This robot can save you hundreds of pounds by cancelling expensive subscriptions

Cara McGoogan
Smart Bill estimates is could save users more than £1,000 a year

A robot that can spot unnecessary subscriptions in users' bank accounts could help people save hundreds of pounds of wasted fees a year. 

Designed to help users save money, the robot scans users' bills for "subscription traps", when companies lure customers into paying large regular sums by encouraging them to sign up to free or cheaper trial periods. 

Once the robot spots an recurring payment it alerts users and offers to unsubscribe from it on their behalf. Since it launched last week the Smart Bill app has saved users an average of £300. 

Subscription services such as Netflix, Amazon Prime and Hello Fresh are becoming increasingly popular, but more than 60 per cent of the UK population lose money to "subscription traps", which cost around £4 billion a year, according to consumer watchdog Contact Numbers.

Smart Bill, the company behind the robot, estimates 18 per cent of people aged between 18 and 35 waste £1,164 on subscriptions they don't need per year. Such payments are often for small amounts and can be hidden by other daily transactions. 

"Subscription payments are tricky to spot because they are usually for comparatively small amounts hidden within all of your other transactions," said Nikhil Shah, chief executive of Smart Bill.. 

Smart Bill gives users an overview of their recurring expenses  Credit: Smart Bill

He added that companies often make it difficult to cancel subscriptions. "They know we would rather not spend our Saturday afternoons on the phone, trying to cancel smallish payments that occur once a quarter," he said.

The Smart Bill robot scans users' bank accounts and collects the information in one app, highlighting recurring payments. It can warn users ahead of large repeat payments leaving their accounts, as well as monitoring for prices going up and alerting them when they do. 

The company will also cancel bills on users' behalf when instructed, which it does manually by contacting the biller. "One user found a $2,000 (£1,560) monthly recurring charge," Shah said.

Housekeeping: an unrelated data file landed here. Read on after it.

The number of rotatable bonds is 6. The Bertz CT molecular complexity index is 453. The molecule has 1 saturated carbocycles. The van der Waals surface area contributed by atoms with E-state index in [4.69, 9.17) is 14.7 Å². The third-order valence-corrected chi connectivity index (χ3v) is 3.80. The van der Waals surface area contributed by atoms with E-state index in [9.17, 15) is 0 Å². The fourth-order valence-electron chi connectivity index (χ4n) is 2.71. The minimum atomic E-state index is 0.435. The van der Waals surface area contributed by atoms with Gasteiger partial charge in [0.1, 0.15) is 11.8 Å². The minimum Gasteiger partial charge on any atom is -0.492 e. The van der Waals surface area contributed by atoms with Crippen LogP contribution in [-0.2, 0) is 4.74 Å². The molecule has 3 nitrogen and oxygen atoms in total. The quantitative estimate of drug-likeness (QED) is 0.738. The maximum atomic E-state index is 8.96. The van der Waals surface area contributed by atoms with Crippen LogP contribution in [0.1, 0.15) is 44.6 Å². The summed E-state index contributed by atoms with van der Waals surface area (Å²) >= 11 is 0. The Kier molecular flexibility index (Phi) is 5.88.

Shah said the app retrieves the financial information via Yodlee, a software company that allows users to share financial details and that it uses "bank level security", which includes encrypting users' data. The company assures users it doesn't save their information on its servers or share it with third parties, and that it doesn't have the ability to access their money.  

The Government is also looking at ways to tackle the problem and recently proposed the introduction of additional safeguards for consumers, including more clarity about when they're entering into a subscription deal. The proposals, released as a green paper alongside the Spring Budget, could also ban companies from collecting credit card information for free trials. 

Smart Bill has plans to create more money saving technologies. "This is just the tip of the iceberg," said Shah. "In the future, we will save people money across the entire spectrum of household payments."

The start-up, which is on Y-Combinator's distance mentoring programme, is now working on tools to monitor contracts and look for deals for consumers so that they don't need to be constantly thinking about money saving tricks such as switching energy provider. 

It isn't the first company to help consumers tackle petty fees using technology. A "robot lawyer" made the news last year after it overturned 160,000 parking fines in London and New York. 

RegisterLog incommenting policy